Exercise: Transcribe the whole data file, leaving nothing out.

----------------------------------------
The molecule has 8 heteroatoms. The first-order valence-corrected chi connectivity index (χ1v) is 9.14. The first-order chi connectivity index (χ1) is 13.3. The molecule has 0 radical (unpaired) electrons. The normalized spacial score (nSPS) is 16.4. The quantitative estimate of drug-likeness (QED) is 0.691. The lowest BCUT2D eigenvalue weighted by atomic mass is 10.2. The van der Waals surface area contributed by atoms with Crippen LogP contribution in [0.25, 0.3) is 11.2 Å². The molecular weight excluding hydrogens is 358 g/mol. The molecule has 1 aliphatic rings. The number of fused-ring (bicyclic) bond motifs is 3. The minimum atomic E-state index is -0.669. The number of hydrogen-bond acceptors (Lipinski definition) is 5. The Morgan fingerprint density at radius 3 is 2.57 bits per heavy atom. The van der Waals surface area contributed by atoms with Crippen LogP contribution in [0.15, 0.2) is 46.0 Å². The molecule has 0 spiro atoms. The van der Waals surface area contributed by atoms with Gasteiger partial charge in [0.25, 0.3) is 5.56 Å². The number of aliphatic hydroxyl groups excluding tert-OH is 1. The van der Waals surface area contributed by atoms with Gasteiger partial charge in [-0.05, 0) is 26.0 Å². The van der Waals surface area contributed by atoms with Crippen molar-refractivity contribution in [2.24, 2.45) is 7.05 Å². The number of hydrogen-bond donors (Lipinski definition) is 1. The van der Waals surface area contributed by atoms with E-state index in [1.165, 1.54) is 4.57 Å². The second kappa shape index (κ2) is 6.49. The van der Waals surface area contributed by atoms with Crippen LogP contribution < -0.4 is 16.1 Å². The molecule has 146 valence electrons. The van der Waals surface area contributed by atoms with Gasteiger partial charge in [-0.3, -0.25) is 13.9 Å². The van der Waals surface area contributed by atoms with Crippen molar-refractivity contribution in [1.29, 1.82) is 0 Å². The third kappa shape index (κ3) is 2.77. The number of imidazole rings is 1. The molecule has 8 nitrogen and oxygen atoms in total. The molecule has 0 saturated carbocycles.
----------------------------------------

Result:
The molecule has 8 heteroatoms. The first-order valence-corrected chi connectivity index (χ1v) is 9.14. The first-order chi connectivity index (χ1) is 13.3. The molecule has 0 radical (unpaired) electrons. The normalized spacial score (nSPS) is 16.4. The quantitative estimate of drug-likeness (QED) is 0.691. The lowest BCUT2D eigenvalue weighted by atomic mass is 10.2. The van der Waals surface area contributed by atoms with Crippen LogP contribution in [0.25, 0.3) is 11.2 Å². The molecular weight excluding hydrogens is 358 g/mol. The molecule has 1 aliphatic rings. The number of fused-ring (bicyclic) bond motifs is 3. The minimum atomic E-state index is -0.669. The number of hydrogen-bond acceptors (Lipinski definition) is 5. The Morgan fingerprint density at radius 3 is 2.57 bits per heavy atom. The van der Waals surface area contributed by atoms with Crippen LogP contribution in [0.15, 0.2) is 46.0 Å². The molecule has 0 spiro atoms. The van der Waals surface area contributed by atoms with Gasteiger partial charge in [0.25, 0.3) is 5.56 Å². The number of aliphatic hydroxyl groups excluding tert-OH is 1. The van der Waals surface area contributed by atoms with Gasteiger partial charge in [-0.05, 0) is 26.0 Å². The van der Waals surface area contributed by atoms with Crippen molar-refractivity contribution in [2.24, 2.45) is 7.05 Å². The number of hydrogen-bond donors (Lipinski definition) is 1. The van der Waals surface area contributed by atoms with E-state index in [1.165, 1.54) is 4.57 Å². The second kappa shape index (κ2) is 6.49. The van der Waals surface area contributed by atoms with Crippen LogP contribution < -0.4 is 16.1 Å². The molecule has 146 valence electrons. The van der Waals surface area contributed by atoms with Gasteiger partial charge in [-0.3, -0.25) is 13.9 Å². The van der Waals surface area contributed by atoms with Crippen molar-refractivity contribution in [1.29, 1.82) is 0 Å². The third kappa shape index (κ3) is 2.77. The number of imidazole rings is 1. The molecule has 8 nitrogen and oxygen atoms in total. The molecule has 0 saturated carbocycles.